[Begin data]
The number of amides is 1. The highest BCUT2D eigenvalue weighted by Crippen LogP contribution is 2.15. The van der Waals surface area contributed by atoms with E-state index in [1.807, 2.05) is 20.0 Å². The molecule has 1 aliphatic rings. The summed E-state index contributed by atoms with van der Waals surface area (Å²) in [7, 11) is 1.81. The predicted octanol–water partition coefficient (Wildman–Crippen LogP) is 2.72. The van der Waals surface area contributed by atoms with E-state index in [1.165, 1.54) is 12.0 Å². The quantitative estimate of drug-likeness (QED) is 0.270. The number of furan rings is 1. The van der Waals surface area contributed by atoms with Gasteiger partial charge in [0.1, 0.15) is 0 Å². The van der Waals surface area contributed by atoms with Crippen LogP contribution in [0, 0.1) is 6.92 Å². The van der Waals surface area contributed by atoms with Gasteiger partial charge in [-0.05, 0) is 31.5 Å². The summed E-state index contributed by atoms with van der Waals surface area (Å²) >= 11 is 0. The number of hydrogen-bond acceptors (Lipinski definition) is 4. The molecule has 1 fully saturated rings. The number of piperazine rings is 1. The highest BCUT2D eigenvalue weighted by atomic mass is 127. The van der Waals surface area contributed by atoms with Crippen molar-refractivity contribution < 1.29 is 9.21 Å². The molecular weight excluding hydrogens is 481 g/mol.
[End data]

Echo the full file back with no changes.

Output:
The number of amides is 1. The highest BCUT2D eigenvalue weighted by Crippen LogP contribution is 2.15. The van der Waals surface area contributed by atoms with E-state index in [1.807, 2.05) is 20.0 Å². The molecule has 1 aliphatic rings. The summed E-state index contributed by atoms with van der Waals surface area (Å²) in [7, 11) is 1.81. The predicted octanol–water partition coefficient (Wildman–Crippen LogP) is 2.72. The van der Waals surface area contributed by atoms with E-state index in [1.165, 1.54) is 12.0 Å². The quantitative estimate of drug-likeness (QED) is 0.270. The number of furan rings is 1. The van der Waals surface area contributed by atoms with Gasteiger partial charge in [0.1, 0.15) is 0 Å². The van der Waals surface area contributed by atoms with Crippen LogP contribution in [0, 0.1) is 6.92 Å². The van der Waals surface area contributed by atoms with Gasteiger partial charge in [-0.05, 0) is 31.5 Å². The summed E-state index contributed by atoms with van der Waals surface area (Å²) >= 11 is 0. The number of hydrogen-bond acceptors (Lipinski definition) is 4. The molecule has 1 fully saturated rings. The number of piperazine rings is 1. The highest BCUT2D eigenvalue weighted by atomic mass is 127. The van der Waals surface area contributed by atoms with Crippen molar-refractivity contribution < 1.29 is 9.21 Å². The molecular weight excluding hydrogens is 481 g/mol.